The Little Rock School Crisis
    The Little Rock School Crisis LinkAfter the ruling of segregation in schools being unconstitutional a high school in Little Rock, Arkansas 3 years after the ruling finally started considers integration. They interviewed lots of African American kids who wanted to go to the high school and out of the tons they interviewed they only chose 9 students. On their first day of school the 9 students were greeting by an angry mob of white students and parents. After this the students eventually gave up going to school there.
  • Oklahoma sit-in movement

    Oklahoma sit-in movement
    Oklahoma sit-in movement linkOne of OK Sooner’s African-American heroes is Clara Lupa an OK teacher who started the first lunch-counter sit in movement in 1958. She is remembered as the “mother” of the state's Civil Rights struggle for her courageous efforts in integrating segregated establishments. During this movement students along with Lupa and her daughter desegregated the Katz Drug Store lunch counters by using tactics and being patient. Several years later all of OK eating establishments were integrated.
  • Civil Right's movement

    Civil Right's movement
    Civil rights movement linkBlack Americans faced poverty and degrading racial social system known as Jim Crow. In the south most of the rights for black was taken away they were condemned to the worst conditions, they worked for pitifully low wages. By 1955 the black community finally started to fight back and they went to the churches where they have always been accepted. One of the new ministers in town was Martin Luther King the most famous leader of the Civil Rights movement and they formed a campaign named boycott.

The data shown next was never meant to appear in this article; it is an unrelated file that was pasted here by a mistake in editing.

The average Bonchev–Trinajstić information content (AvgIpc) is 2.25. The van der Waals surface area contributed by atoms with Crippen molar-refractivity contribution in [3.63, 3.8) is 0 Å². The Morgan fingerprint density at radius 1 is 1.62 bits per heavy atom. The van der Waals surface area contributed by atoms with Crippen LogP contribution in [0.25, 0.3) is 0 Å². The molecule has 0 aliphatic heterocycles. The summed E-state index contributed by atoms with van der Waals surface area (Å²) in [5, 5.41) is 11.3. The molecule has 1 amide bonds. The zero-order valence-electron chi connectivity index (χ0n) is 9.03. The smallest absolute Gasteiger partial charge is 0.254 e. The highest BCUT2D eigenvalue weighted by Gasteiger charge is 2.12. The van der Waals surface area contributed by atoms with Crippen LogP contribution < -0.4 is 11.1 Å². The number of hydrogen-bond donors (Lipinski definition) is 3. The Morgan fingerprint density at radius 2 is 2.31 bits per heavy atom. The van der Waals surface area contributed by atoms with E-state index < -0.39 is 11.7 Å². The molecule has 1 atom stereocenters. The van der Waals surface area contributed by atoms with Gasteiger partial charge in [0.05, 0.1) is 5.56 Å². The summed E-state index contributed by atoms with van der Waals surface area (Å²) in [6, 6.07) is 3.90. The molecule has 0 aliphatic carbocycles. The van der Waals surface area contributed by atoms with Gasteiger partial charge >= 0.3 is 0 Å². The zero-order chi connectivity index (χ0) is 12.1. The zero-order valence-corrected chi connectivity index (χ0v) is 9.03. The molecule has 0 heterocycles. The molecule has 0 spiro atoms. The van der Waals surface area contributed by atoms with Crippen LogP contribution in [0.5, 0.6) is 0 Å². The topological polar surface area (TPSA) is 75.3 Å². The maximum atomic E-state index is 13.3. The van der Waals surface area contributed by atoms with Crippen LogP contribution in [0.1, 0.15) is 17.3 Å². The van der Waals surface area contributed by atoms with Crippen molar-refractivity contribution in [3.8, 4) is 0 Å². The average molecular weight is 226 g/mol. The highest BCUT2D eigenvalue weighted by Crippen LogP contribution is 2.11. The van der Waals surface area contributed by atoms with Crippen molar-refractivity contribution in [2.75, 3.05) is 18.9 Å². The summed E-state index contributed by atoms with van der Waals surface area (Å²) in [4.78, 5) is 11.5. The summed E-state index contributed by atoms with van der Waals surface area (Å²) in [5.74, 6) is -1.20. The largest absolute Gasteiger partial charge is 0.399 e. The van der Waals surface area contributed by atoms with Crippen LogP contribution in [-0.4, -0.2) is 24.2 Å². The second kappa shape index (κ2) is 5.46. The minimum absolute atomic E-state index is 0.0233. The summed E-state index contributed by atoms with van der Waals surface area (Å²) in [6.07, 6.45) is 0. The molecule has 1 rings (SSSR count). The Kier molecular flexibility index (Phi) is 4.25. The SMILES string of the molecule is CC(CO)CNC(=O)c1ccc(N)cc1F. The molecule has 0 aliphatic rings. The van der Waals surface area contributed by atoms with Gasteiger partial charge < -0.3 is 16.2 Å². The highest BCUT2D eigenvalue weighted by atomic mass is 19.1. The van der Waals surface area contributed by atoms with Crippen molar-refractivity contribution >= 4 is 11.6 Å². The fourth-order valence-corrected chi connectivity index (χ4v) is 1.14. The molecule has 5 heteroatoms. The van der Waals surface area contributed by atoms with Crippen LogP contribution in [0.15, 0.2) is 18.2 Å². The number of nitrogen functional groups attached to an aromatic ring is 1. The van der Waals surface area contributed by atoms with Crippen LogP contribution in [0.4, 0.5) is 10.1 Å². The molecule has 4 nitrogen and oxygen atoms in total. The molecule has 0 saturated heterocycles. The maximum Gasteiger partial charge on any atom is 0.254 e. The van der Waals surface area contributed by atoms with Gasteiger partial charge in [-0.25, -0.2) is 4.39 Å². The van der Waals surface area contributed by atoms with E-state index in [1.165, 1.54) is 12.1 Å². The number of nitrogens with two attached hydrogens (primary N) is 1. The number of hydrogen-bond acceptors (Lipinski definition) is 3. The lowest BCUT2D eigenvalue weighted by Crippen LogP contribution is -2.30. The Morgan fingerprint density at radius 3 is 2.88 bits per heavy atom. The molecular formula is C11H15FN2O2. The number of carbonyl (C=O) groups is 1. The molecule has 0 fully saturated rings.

• New Orleans School Integration

    New Orleans School Integration
    New Orleans School Integration LinkAfter the Brown v Board of Education in 1960, the school board made a plan to desegregate schools. The plan was to put two integrated school in New Orleans, located in Ninth Ward, on a one-grade-per-year basis. November 14th, 1960, four girls were shielded and protected by U.S. Marshals and integrated the two schools. Riots led by segregationists erupted in the city and parents started enrolling their kids into private schools.
  • Chicago School Desegregation

    Chicago School Desegregation
    Chicago school desegregationChicago’s black population increased after WW2 by 800,000, which meant more schools and bigger classes. Superintendent Benjamin Willis rejected calls for desegregation. Parents and students protested against Willis’s policies and U.S. Departments withheld federal funds until a plan was established. After Willis’s term James Redmond attempted to make plans for black kids to go to white schools.
  • School Desegragation

    School Desegragation
    School Segregation Youtube Video LinkSchool Desegragtion LinkIn 1954 the Supreme Court took a step in Brown vs. Board of Education of Topeka the court permitted separate schools for blacks and whites. All segregations in school were "inherently unequal" and all blacks were prohibited to attend a public school with white kids were denied equal protection of the law as guaranteed by the Fourteenth Amendment.